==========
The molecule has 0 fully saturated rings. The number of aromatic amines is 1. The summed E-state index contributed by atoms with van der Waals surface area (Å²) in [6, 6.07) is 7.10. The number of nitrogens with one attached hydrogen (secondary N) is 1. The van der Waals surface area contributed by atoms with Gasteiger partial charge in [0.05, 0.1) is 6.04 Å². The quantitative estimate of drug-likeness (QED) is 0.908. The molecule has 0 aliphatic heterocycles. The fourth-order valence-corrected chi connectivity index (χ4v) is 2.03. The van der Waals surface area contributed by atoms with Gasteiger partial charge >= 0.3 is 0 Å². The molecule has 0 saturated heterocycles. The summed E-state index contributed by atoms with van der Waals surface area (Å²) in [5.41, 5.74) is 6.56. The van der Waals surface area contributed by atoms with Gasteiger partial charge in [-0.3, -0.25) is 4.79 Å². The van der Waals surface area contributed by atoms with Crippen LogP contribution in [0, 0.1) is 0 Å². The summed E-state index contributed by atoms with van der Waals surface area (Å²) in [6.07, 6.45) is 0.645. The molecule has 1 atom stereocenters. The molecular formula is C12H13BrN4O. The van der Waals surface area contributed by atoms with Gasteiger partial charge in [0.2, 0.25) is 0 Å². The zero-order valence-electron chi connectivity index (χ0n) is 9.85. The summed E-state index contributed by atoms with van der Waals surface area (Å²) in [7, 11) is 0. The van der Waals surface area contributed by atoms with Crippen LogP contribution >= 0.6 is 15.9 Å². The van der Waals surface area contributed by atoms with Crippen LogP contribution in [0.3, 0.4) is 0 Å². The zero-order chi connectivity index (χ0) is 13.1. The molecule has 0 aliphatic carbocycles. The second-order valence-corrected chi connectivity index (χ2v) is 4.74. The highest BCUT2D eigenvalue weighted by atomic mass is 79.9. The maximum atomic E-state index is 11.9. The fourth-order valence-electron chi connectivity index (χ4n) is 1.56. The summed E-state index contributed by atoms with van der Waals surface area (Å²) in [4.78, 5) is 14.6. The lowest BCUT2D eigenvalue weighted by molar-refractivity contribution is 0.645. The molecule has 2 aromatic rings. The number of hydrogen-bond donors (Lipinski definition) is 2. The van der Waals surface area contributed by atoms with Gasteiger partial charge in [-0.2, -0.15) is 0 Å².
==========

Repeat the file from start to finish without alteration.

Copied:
The molecule has 0 fully saturated rings. The number of aromatic amines is 1. The summed E-state index contributed by atoms with van der Waals surface area (Å²) in [6, 6.07) is 7.10. The number of nitrogens with one attached hydrogen (secondary N) is 1. The van der Waals surface area contributed by atoms with Gasteiger partial charge in [0.05, 0.1) is 6.04 Å². The quantitative estimate of drug-likeness (QED) is 0.908. The molecule has 0 aliphatic heterocycles. The fourth-order valence-corrected chi connectivity index (χ4v) is 2.03. The van der Waals surface area contributed by atoms with Gasteiger partial charge >= 0.3 is 0 Å². The molecule has 0 saturated heterocycles. The summed E-state index contributed by atoms with van der Waals surface area (Å²) in [5.41, 5.74) is 6.56. The van der Waals surface area contributed by atoms with Gasteiger partial charge in [-0.3, -0.25) is 4.79 Å². The van der Waals surface area contributed by atoms with Crippen LogP contribution in [0, 0.1) is 0 Å². The summed E-state index contributed by atoms with van der Waals surface area (Å²) in [6.07, 6.45) is 0.645. The molecule has 1 atom stereocenters. The molecular formula is C12H13BrN4O. The van der Waals surface area contributed by atoms with Gasteiger partial charge in [0.2, 0.25) is 0 Å². The zero-order valence-electron chi connectivity index (χ0n) is 9.85. The summed E-state index contributed by atoms with van der Waals surface area (Å²) in [7, 11) is 0. The van der Waals surface area contributed by atoms with Crippen LogP contribution >= 0.6 is 15.9 Å². The van der Waals surface area contributed by atoms with Crippen LogP contribution in [0.3, 0.4) is 0 Å². The zero-order chi connectivity index (χ0) is 13.1. The molecule has 0 aliphatic carbocycles. The second-order valence-corrected chi connectivity index (χ2v) is 4.74. The highest BCUT2D eigenvalue weighted by atomic mass is 79.9. The maximum atomic E-state index is 11.9. The fourth-order valence-electron chi connectivity index (χ4n) is 1.56. The summed E-state index contributed by atoms with van der Waals surface area (Å²) in [4.78, 5) is 14.6. The lowest BCUT2D eigenvalue weighted by molar-refractivity contribution is 0.645. The molecule has 2 aromatic rings. The number of hydrogen-bond donors (Lipinski definition) is 2. The van der Waals surface area contributed by atoms with Gasteiger partial charge in [-0.2, -0.15) is 0 Å².